Cabinet has agreed to proposals to improve the occupational regulation of engineers. The aim is to ensure engineers are competent, behave ethically and are held to account, and in doing so improve the public’s confidence in the profession.
While many of Aotearoa New Zealand's engineers are highly professional, engineering failures in our recent history highlight that improvement is needed to the engineering regulatory system. The aim of these changes is to lift the public's confidence in the profession by ensuring engineers are competent, behave ethically and are held to account.
A new two-tier regime is being designed that will require anyone providing professional engineering services to be registered to ensure a base level of professionalism. This will cover engineers working in all engineering disciplines, including the major disciplines of civil, electrical, chemical and mechanical engineering.
There will be provisions to avoid overlap with other regimes that already regulate small groups of engineers (such as aviation and marine engineers).
These changes were publicly consulted on in 2021. MBIE received 250 submissions, predominately from the engineering profession. Eighty-four per cent of submitters agreed that there were grounds for intervention, and 81 per cent agreed that all engineers should be subject to occupational regulation. MBIE also received strong support for a code of ethical conduct and for engineers to have professional development obligations.
Engineers will be registered
A new registration requirement is being introduced to make it clearer who can practice as an engineer, making it easier for consumers to know whether an engineer is qualified to practice.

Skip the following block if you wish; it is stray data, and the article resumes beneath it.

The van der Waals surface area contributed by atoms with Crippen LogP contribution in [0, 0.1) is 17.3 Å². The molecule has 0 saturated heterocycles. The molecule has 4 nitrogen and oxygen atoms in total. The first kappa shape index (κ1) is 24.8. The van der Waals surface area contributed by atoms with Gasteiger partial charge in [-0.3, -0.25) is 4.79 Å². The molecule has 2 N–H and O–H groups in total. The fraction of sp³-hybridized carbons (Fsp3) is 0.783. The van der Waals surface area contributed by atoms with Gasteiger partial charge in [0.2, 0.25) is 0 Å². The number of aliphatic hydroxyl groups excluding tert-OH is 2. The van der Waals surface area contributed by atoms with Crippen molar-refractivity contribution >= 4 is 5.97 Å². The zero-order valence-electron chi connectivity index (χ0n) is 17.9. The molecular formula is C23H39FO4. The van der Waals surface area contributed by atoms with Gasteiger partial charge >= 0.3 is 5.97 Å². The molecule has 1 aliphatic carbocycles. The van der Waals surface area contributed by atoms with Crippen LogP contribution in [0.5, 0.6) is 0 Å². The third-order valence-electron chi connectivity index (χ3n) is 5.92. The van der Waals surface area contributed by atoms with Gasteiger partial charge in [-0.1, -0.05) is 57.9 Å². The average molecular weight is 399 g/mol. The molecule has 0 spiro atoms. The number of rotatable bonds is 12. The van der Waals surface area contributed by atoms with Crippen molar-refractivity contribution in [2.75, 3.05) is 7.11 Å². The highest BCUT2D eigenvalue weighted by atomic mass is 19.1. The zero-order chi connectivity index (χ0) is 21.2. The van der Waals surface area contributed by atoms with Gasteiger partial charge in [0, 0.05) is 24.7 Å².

The registration requirement will lift the professionalism of the engineering profession and provide an avenue for addressing poor behaviour and performance. Engineers will be subject to a code of conduct, and new continued professional development obligations will keep engineers’ skills up-to-date.
Restricting practice of high-risk engineering disciplines
The other aspect of the regime is new licensing requirements to restrict practice in high-risk engineering disciplines. This second tier of the regime will regulate who can carry out or supervise engineering work in specified practice fields that have a high risk of harm to the public.
New regulator to oversee registration and licensing process and investigate complaints
An Engineers Registration Board will be established, and supported by a Registrar, Complaints Officer and Disciplinary Committee.
The Ministry of Business, Innovation and Employment will be the default Registrar and Complaints Officer, with the opportunity for other Registrars to be appointed and the Complaints Officer function reassigned.
A bill to introduce these changes is expected to be introduced into Parliament in late 2023.
More information about the law changes - mbie.govt.nz